Where is Tokyo Vice Filmed?

Image Credit: Eros Hoagland/HBO Max

Based on the eponymous book by Jake Adelstein, ‘Tokyo Vice’ is a crime drama series created by J.T. Rogers. Set in the 1990s, the narrative follows an American journalist named Jake Adelstein, who becomes the first foreign reporter in a major Japanese newspaper. With time, he discovers the dangerous world of the Japanese yakuza, thanks to the veteran detective Hiroto Katagiri in the organized crime division.

The crime show features stellar performances by talented actors, including Ansel Elgort, Ken Watanabe, Rachel Keller, and Ella Rumpf. The dark tone of the storyline, along with stunning visuals depicting the late 1990s, add an extra layer of drama. Do you wish to learn where the series is filmed? In that case, you would be interested in knowing what we have to share!

Tokyo Vice Filming Locations

‘Tokyo Vice’ is primarily filmed in Tokyo, Japan, which is also where the storyline is set. Since a majority of the series is lensed on location, it makes the narrative seem even more authentic. Apart from being the bustling capital of Japan, Tokyo is an interesting blend of modern and traditional. Thus, the versatility of the city has enabled it to feature in several movies and TV series over the years, including ‘Drive My Car‘ and ‘Alice in Borderland.’

The principal photography for the first season of ‘Tokyo Vice’ initially began on March 5, 2020, only to be halted a few days later due to the COVID-19 pandemic. Several months later, in November 2020, the production resumed and wrapped up by early June 2021. If you are eager to learn about the specific locations that serve as backdrops for the series, we have got you covered.

Tokyo, Japan

The production team of ‘Tokyo Vice’ traveled across the eponymous city to film several sequences for the show. The first season of the crime drama takes the viewers on a journey through the alleys, bars, homes, and offices of different people and communities in Tokyo.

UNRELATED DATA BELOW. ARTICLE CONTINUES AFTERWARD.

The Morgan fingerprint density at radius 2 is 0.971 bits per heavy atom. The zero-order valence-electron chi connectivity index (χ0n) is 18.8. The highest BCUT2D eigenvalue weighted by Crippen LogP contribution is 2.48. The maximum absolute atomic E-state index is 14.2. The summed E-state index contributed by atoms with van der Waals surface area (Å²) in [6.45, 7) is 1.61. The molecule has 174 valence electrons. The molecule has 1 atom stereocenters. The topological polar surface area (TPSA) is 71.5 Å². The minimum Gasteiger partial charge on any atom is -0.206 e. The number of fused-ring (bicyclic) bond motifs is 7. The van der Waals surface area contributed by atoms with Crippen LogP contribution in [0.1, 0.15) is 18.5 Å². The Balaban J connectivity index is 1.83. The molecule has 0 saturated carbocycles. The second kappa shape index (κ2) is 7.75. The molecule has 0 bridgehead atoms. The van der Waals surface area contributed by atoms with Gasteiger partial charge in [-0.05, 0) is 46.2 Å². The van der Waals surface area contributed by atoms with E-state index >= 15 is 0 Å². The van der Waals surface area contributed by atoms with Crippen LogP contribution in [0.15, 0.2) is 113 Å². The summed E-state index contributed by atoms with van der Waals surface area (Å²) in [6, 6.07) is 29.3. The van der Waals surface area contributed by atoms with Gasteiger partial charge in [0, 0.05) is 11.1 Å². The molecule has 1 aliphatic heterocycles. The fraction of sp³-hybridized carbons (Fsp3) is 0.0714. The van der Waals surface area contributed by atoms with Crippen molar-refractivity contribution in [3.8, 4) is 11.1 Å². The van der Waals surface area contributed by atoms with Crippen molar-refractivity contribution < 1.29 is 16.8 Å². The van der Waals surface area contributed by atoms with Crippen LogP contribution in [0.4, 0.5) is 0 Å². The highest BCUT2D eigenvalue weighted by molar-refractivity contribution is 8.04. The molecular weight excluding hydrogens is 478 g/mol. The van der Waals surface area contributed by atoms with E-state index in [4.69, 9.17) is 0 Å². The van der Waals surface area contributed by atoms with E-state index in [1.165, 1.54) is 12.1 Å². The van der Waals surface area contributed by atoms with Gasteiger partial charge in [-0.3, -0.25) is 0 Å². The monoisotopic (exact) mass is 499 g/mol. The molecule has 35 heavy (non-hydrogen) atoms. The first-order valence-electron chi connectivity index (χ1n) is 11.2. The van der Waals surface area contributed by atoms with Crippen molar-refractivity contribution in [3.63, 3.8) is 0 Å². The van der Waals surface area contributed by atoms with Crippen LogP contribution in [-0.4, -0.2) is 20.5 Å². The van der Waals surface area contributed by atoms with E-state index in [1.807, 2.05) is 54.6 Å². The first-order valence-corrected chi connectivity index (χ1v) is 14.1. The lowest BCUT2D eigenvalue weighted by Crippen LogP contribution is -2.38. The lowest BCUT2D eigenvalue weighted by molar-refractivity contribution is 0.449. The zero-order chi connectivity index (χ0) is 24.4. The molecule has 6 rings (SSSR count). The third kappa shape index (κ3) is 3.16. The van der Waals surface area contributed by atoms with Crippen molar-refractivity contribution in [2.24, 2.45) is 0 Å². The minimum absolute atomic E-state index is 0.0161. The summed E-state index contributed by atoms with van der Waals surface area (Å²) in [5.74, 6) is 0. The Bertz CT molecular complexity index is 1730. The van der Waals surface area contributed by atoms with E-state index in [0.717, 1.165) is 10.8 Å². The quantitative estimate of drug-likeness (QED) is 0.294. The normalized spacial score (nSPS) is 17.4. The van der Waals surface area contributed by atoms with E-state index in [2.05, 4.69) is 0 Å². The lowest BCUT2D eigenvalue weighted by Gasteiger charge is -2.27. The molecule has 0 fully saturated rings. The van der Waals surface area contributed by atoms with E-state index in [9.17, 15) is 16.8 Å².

The cast and crew members were spotted filming several scenes for the inaugural season in the neon-lit alleyways of Kabukicho. Known to be an entertainment district located in the special ward of Shinjuku, it is home to many famous host and hostess clubs. In the same district is Shinjuku Golden Gai, where several sequences for the series have been filmed. Golden Gai consists of a network of six different alleys, which are connected by narrow passageways. Over the years, Kabukicho has served as a filming location for several movies such as ‘The Fast and the Furious: Tokyo Drift’ and ‘Paper Planes.’

According to sources, one of the directors of the show, Michael Mann (known for ‘Collateral’ and ‘Heat’), paid a courtesy call to Tokyo Governor Yuriko Koike right before filming commenced. Mann told Koike how delighted he was to film the series in the most exciting city in the world. He emphasized that he was determined to shoot in Tokyo, unlike other foreign productions that usually shoot outside the city.

In a video interview in July 2021, Michael Mann shared his views on the practicality of filming in Japan. He was full of praises for the aesthetic backdrops that Tokyo offers and the craftsmanship of the Japanese cast and crew. However, he offered some constructive criticism as Japan’s production incentives and the delayed responses from municipal offices regarding permissions for filming posed a few challenges.

In an interview with the New York Times, executive producer Alan Poul stated, “We hoped to really get below the surface and present an authentic portrait of Japan, one that will deepen people’s understanding of the country.” But things weren’t so easy even after the lockdown was lifted. Filming such a big series in a city like Tokyo comes with a plethora of different issues. For nearly seven months or so, the production team had to administer approximately 300 P.C.R. tests per week as per the COVID-19 regulations.


Despite all the complications that the pandemic posed during the production of the show’s inaugural run, there were silver linings. In the same interview with New York Times, Poul added that due to the emergency measures taken to prevent the spread of COVID-19, establishments used to close earlier, and the streets were left almost empty. That provided a much more favorable condition for shooting. For instance, filming in an area like Golden Gai wouldn’t have been that convenient if it wasn’t for the pandemic.

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